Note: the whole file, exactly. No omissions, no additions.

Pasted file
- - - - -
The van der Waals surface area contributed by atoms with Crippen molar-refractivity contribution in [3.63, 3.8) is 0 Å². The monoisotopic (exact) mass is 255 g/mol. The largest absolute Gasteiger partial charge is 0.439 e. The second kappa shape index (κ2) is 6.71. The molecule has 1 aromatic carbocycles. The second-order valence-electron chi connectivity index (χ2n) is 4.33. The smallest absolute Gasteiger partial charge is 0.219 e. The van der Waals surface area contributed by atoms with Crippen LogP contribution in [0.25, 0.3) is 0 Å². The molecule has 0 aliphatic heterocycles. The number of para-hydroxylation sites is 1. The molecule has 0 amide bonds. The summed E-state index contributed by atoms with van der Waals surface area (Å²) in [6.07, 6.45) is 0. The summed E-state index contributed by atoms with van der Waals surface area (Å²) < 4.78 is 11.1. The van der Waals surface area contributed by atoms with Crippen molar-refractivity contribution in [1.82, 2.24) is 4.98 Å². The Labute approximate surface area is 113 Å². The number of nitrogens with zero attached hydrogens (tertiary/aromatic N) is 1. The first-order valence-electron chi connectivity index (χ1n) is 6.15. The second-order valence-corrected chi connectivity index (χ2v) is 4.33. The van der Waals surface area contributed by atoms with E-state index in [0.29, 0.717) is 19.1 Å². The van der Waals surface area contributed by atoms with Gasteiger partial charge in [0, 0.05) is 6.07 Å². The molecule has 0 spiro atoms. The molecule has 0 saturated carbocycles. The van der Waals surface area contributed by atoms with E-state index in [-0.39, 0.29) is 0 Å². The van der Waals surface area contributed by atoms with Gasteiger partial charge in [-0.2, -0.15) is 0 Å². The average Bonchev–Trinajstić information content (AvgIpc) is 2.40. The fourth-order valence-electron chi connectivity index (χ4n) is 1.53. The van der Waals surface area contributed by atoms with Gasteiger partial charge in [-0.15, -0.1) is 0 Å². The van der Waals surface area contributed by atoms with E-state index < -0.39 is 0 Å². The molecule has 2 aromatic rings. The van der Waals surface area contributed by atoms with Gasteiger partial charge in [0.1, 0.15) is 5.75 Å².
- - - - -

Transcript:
The van der Waals surface area contributed by atoms with Crippen molar-refractivity contribution in [3.63, 3.8) is 0 Å². The monoisotopic (exact) mass is 255 g/mol. The largest absolute Gasteiger partial charge is 0.439 e. The second kappa shape index (κ2) is 6.71. The molecule has 1 aromatic carbocycles. The second-order valence-electron chi connectivity index (χ2n) is 4.33. The smallest absolute Gasteiger partial charge is 0.219 e. The van der Waals surface area contributed by atoms with Crippen LogP contribution in [0.25, 0.3) is 0 Å². The molecule has 0 aliphatic heterocycles. The number of para-hydroxylation sites is 1. The molecule has 0 amide bonds. The summed E-state index contributed by atoms with van der Waals surface area (Å²) in [6.07, 6.45) is 0. The summed E-state index contributed by atoms with van der Waals surface area (Å²) < 4.78 is 11.1. The van der Waals surface area contributed by atoms with Crippen molar-refractivity contribution in [1.82, 2.24) is 4.98 Å². The Labute approximate surface area is 113 Å². The number of nitrogens with zero attached hydrogens (tertiary/aromatic N) is 1. The first-order valence-electron chi connectivity index (χ1n) is 6.15. The second-order valence-corrected chi connectivity index (χ2v) is 4.33. The van der Waals surface area contributed by atoms with E-state index in [0.29, 0.717) is 19.1 Å². The van der Waals surface area contributed by atoms with Gasteiger partial charge in [0, 0.05) is 6.07 Å². The molecule has 0 spiro atoms. The molecule has 0 saturated carbocycles. The van der Waals surface area contributed by atoms with E-state index in [-0.39, 0.29) is 0 Å². The van der Waals surface area contributed by atoms with Gasteiger partial charge in [-0.2, -0.15) is 0 Å². The average Bonchev–Trinajstić information content (AvgIpc) is 2.40. The fourth-order valence-electron chi connectivity index (χ4n) is 1.53. The van der Waals surface area contributed by atoms with Gasteiger partial charge in [-0.15, -0.1) is 0 Å². The van der Waals surface area contributed by atoms with E-state index < -0.39 is 0 Å². The molecule has 2 aromatic rings. The van der Waals surface area contributed by atoms with Gasteiger partial charge in [0.1, 0.15) is 5.75 Å².